Job Title: Teacher
Type of Company: I work for a school district in a suburb of Boston.
Education: BA, Foreign Languages, Assumption College (Worcester, MA)
Previous Experience: I have been teaching high school Spanish since graduating from college in 2004.
Job Tasks: As a high school Spanish teacher I do a variety of things, the most important of which is to plan new lessons. This is difficult at first but becomes much easier with practice and time, as you start to see what works and what doesn't.
I teach during the day, but when I'm not teaching I often devote my time to correcting quizzes or serving as a study hall monitor. Or I might be planning lessons for an upcoming class.
While most people think that a teacher's schedule is ideal (7:30 - 2:00), there is often a lot of work that needs to be done outside of school. First, we tend to have a meeting almost every week. Second, there are always things that can be done (planning, correcting, etc.) Until you've tried it, it's hard to imagine how long it takes to make plans and correct tests. Typically, it takes me about an hour to correct a large quiz (or a small test) for just one class.
I'm only obligated to stay after school for one hour on one day a week for students who need to make up work or who need extra help. But like most teachers that I work with, I try to make myself available almost every day.
Best and Worst Parts of the Job: The best part of my job is definitely the interactions that I have with the students on a daily basis. It's incredible how much you can learn about students from day to day and even year to year. It's also really nice to see them grow and mature. But I also like the autonomy that being a teacher provides me. I do have a curriculum to follow, but I decide how I want to run my classroom and how I want to present new material. It's great to be able to teach the things I want to teach, the way I want to teach them.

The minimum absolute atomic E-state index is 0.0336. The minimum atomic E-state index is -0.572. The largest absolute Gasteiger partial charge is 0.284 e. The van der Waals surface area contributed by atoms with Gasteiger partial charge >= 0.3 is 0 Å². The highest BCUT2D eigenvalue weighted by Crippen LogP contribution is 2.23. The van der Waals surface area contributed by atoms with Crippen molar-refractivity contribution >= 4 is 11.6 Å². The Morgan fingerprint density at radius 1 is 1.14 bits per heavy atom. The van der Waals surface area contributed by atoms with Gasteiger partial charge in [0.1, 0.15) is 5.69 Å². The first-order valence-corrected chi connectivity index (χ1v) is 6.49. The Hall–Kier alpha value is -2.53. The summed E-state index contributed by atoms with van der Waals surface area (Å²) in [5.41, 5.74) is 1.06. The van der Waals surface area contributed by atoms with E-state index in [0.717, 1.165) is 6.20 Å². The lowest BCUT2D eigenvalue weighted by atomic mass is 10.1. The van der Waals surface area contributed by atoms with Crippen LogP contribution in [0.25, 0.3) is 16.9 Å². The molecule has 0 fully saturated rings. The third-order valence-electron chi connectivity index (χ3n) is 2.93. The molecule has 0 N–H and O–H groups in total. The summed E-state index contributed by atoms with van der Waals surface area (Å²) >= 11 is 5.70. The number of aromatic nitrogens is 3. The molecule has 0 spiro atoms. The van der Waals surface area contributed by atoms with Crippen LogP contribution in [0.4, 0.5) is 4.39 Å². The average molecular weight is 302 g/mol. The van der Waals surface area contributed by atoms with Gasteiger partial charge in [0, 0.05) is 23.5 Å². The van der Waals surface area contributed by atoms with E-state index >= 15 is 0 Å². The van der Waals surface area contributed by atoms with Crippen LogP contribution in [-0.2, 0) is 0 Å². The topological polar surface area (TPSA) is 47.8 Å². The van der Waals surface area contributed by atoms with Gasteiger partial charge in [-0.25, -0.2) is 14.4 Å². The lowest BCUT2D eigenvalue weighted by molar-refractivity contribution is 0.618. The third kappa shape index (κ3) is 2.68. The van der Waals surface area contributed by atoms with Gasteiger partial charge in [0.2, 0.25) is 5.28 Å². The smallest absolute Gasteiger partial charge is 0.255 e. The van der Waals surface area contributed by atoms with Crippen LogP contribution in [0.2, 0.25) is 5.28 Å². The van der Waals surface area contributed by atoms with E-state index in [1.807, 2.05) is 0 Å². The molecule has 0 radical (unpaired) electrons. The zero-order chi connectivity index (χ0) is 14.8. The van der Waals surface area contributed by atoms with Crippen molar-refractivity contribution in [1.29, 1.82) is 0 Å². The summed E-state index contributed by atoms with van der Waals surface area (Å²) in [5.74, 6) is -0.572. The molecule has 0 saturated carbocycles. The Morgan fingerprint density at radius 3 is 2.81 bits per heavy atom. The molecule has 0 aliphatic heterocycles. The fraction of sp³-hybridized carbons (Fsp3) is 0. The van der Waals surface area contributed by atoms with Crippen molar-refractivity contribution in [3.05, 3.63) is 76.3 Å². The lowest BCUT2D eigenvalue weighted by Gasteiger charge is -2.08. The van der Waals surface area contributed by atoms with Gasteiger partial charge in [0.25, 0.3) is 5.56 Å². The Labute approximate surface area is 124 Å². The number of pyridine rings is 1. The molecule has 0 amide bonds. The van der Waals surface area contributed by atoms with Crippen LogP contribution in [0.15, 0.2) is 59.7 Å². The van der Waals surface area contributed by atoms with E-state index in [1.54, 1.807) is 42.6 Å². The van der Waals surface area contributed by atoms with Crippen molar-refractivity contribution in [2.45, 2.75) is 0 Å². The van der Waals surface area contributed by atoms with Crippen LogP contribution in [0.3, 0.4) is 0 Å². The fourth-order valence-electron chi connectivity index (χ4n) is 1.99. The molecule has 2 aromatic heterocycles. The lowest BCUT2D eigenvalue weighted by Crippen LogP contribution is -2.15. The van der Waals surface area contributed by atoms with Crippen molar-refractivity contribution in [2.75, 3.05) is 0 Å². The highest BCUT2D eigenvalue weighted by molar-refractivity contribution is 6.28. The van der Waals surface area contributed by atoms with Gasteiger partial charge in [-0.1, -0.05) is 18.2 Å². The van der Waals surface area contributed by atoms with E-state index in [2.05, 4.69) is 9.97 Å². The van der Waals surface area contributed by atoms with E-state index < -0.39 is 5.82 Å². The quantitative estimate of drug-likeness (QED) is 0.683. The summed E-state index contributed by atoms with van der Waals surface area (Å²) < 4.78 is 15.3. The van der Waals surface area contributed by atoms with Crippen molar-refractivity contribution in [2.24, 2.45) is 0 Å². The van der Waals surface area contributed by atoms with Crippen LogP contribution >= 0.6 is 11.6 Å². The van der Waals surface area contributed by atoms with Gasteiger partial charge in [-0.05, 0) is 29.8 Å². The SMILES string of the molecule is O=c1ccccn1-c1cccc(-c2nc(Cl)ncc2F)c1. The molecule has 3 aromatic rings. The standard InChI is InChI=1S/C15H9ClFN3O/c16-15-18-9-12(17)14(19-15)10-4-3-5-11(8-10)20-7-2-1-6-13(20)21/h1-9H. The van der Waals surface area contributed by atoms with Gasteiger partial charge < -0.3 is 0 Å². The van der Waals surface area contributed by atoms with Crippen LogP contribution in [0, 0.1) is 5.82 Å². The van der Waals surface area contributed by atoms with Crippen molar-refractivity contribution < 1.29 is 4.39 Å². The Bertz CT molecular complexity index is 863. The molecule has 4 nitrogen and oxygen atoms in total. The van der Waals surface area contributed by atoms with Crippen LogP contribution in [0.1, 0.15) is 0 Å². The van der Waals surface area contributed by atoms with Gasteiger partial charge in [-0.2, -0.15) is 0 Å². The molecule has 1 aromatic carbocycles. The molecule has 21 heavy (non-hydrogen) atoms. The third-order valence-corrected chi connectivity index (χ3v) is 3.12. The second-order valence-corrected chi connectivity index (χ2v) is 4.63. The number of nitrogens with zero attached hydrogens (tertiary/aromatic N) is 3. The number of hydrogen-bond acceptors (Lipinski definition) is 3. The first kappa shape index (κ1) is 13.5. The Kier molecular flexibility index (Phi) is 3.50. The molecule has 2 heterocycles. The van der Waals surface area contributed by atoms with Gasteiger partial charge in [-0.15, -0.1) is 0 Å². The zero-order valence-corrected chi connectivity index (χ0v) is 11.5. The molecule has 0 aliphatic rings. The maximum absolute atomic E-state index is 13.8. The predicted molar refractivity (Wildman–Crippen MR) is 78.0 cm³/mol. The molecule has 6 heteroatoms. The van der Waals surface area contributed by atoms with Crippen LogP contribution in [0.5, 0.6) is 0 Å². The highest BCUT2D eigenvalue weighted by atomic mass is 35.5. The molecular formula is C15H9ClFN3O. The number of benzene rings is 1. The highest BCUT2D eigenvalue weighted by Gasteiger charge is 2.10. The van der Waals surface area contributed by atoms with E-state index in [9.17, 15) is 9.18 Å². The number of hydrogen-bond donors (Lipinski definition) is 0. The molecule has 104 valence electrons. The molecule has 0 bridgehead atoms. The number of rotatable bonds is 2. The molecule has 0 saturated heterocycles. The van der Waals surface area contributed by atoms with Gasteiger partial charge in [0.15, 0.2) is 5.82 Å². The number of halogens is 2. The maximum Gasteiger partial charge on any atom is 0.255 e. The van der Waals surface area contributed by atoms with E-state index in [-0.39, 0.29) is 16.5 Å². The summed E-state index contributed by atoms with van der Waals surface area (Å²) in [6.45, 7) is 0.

The worst parts of the job are correcting papers and attending meetings. Correcting isn't too bad, but occasionally I have lots of different things to correct and that's when it's the worst. Some meetings aren't too bad, either, but some feel like a waste of time and those are the ones that are tough.
1. The first year will be difficult, but it gets a little easier every day. The second half of the year is much easier than the first, and the second year is much, much easier than the first one. So stick with it.
2. Plan, plan, plan. The more prepared you are for a class, the easier it will be. You will always want to have extra things to do in case something doesn't go as well as you had hoped, or if something doesn't take as long as you thought it would.
3. Stand in the hallway or by the classroom door in between classes. Say hello to students and greet them as they walk into the room. They will be much more receptive to you and the things you're trying to teach them if they see you as friendly and approachable.
These schools offer particularly quick info upon request, and we have written detailed profiles for each (click school names to see the profiles).
Request info from multiple schools, by clicking the Request Info links.
Earn your graduate degree online with Northcentral University.
Concordia University - Portland offers several fully online 14-month Master of Education (M.Ed.) programs and a fully online Doctorate of Education (Ed.D.) program.
Advance your teaching career with an online master's degree from University of Southern California Rossier School of Education.
The inside stories from people actually working in the field.
Click a story title to show the story, and click the title again to hide it.
Career Stories are concise, real-world career overviews written by people relating their personal career experiences and wisdom. They provide invaluable insights and mentoring advice to students and career changers.
Most stories include:
Please also see our detailed information about Secondary School Teachers, including: